A person’s health record is a very private thing, and yet it’s not always difficult to access someone else’s. Thanks to new amendments to The Health Information Protection Act (HIPA), people’s health privacy has been strengthened.
The amendments include offences for “snooping,” willful disclosure of personal information, and not properly securing health records. The changes also provide a system that will enable quick response to discovery of abandoned or unsecured records.
“We had a very specific example in Regina where records were found abandoned in a blue bin back in 2012,” said Duane Mombourquette, executive director of Partnerships and Workforce Planning. “The information and privacy commissioner investigated and released a report recommending changes … (at the time) charges under HIPA could only proceed if there was enough evidence that an offence occurred.”
In other words, the person responsible couldn’t be held accountable because there wasn’t enough evidence to show that he or she deliberately committed the act. Under the new amendments, lack of proper responsibility can hold a person accountable for unsecured records.
The amendments are results of recommendations made by the Health Records Protection Working Group, which was formed after the Regina incident. They are made up of members from the College of Physicians and Surgeons, Saskatchewan Medical Association, College of Pharmacists, Saskatchewan Registered Nurses Association, a patient representative, and the Ministries of Justice and Health.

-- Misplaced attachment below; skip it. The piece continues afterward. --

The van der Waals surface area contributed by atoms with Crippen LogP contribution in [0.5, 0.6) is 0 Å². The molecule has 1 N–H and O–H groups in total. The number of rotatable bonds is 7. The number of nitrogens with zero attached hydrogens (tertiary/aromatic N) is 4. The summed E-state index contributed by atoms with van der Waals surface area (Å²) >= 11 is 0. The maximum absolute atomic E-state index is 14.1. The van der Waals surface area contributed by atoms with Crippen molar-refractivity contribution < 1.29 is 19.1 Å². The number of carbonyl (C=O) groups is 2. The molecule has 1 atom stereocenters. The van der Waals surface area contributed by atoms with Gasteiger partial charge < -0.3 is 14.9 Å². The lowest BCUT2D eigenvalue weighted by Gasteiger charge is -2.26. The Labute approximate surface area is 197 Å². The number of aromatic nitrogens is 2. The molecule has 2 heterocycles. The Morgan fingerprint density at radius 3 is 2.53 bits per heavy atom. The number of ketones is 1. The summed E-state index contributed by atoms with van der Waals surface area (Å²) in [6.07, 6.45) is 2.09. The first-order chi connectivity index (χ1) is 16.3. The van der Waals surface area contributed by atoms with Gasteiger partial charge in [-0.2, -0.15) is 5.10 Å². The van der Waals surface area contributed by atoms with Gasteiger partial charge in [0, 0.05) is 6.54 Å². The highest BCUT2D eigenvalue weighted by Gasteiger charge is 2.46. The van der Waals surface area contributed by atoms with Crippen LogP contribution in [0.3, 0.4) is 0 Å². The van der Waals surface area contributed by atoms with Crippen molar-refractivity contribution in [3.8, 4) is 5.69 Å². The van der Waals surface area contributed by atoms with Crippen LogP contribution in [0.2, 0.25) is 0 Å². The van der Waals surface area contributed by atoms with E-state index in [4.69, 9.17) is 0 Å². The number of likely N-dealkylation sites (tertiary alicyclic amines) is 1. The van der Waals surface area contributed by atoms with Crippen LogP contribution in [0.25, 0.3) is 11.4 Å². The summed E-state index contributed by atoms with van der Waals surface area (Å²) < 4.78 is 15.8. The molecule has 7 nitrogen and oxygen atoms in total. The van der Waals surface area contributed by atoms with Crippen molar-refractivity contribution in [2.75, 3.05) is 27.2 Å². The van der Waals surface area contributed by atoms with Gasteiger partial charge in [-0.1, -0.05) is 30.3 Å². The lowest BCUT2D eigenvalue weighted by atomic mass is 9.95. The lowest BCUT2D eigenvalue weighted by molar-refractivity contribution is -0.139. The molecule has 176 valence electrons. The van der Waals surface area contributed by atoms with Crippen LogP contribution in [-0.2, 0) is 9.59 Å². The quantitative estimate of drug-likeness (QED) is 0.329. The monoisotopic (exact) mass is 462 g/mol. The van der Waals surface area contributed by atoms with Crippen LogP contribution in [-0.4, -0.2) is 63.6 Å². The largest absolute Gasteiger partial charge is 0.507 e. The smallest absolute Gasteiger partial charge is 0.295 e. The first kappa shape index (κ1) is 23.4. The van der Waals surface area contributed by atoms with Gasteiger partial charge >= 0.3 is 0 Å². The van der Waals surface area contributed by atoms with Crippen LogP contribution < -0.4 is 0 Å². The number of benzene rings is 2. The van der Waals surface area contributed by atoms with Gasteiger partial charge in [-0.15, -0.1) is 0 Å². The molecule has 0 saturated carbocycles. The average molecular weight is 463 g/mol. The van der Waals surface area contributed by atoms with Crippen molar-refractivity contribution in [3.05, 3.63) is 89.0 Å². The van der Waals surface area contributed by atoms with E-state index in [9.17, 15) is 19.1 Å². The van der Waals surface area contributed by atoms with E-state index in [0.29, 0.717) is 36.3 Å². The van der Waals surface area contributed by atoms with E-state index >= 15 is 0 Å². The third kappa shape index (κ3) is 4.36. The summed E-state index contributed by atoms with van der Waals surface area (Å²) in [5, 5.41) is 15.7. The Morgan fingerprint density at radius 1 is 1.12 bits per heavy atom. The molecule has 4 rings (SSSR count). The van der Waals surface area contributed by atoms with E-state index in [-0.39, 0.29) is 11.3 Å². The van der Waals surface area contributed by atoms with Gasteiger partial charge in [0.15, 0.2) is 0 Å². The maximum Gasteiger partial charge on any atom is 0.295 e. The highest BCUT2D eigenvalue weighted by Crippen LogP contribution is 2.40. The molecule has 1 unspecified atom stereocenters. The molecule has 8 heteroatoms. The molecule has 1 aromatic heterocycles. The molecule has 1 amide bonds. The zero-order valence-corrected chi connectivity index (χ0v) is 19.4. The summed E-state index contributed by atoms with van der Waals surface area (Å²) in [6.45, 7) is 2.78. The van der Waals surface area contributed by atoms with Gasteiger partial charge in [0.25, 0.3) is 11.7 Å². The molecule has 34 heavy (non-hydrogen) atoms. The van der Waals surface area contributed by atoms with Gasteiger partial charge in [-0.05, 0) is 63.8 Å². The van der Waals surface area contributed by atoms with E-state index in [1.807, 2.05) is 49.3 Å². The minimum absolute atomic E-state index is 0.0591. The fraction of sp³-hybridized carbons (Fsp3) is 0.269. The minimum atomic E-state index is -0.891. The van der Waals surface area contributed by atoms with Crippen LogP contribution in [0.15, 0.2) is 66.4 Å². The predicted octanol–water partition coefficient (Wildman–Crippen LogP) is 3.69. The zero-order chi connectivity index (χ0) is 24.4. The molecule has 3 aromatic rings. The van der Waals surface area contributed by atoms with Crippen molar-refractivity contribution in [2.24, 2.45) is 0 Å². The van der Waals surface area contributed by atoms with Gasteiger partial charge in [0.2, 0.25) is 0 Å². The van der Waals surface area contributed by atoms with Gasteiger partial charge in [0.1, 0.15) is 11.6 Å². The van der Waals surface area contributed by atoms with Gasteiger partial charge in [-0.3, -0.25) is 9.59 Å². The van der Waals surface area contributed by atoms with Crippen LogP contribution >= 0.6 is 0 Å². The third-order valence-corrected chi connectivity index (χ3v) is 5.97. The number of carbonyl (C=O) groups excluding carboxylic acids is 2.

The group released a report in April 2014 that included the changes to help strengthen “trustees’ responsibilities under the Act, to address possible gaps in the legislation, and to put a system in place to deal with the discovery of unsecured records.”
“I’m confident these amendments will help strengthen the protection of personal health records and increase the accountability of trustees and employees in protecting those records,” said Health Minister Dustin Duncan in a government news release. “We take seriously the protection of privacy of personal health information of Saskatchewan residents.”
In a more general manner, people will no longer be able to request information on associates, even if they’re family. Should they be given that information, the person who gave it would be guilty of willful disclosure. If an individual looks into someone else’s records without just cause, they could be held guilty of snooping. It can only be for legitimate reasons such as business purposes, for someone’s job, or for a person working in a health facility, etc.
“If an individual who has such access finds out that his neighbour went into hospital and wants to check how that neighbour’s doing, they might check into electronic records when they have no business being there,” said Mombourquette.
Mombourquette said situations like that could result in a person being charged with an offence under HIPA.
Due to these new changes, all employees with access to health records will be informed of the changes and trained accordingly.
“Ultimately the trustee in the health system will need to make sure of what their obligations and liabilities are,” said Mombourquette. “It’s no longer an acceptable defense to say I didn’t realize this was an offence. The positive onus is on the person.”
These changes may not be the last to come. The government is still looking at the remaining recommendations made in the group’s report. Some of those include a single repository for abandoned records, providing private record storage options, and clarifying the definition of “trustee” for physician practice arrangements.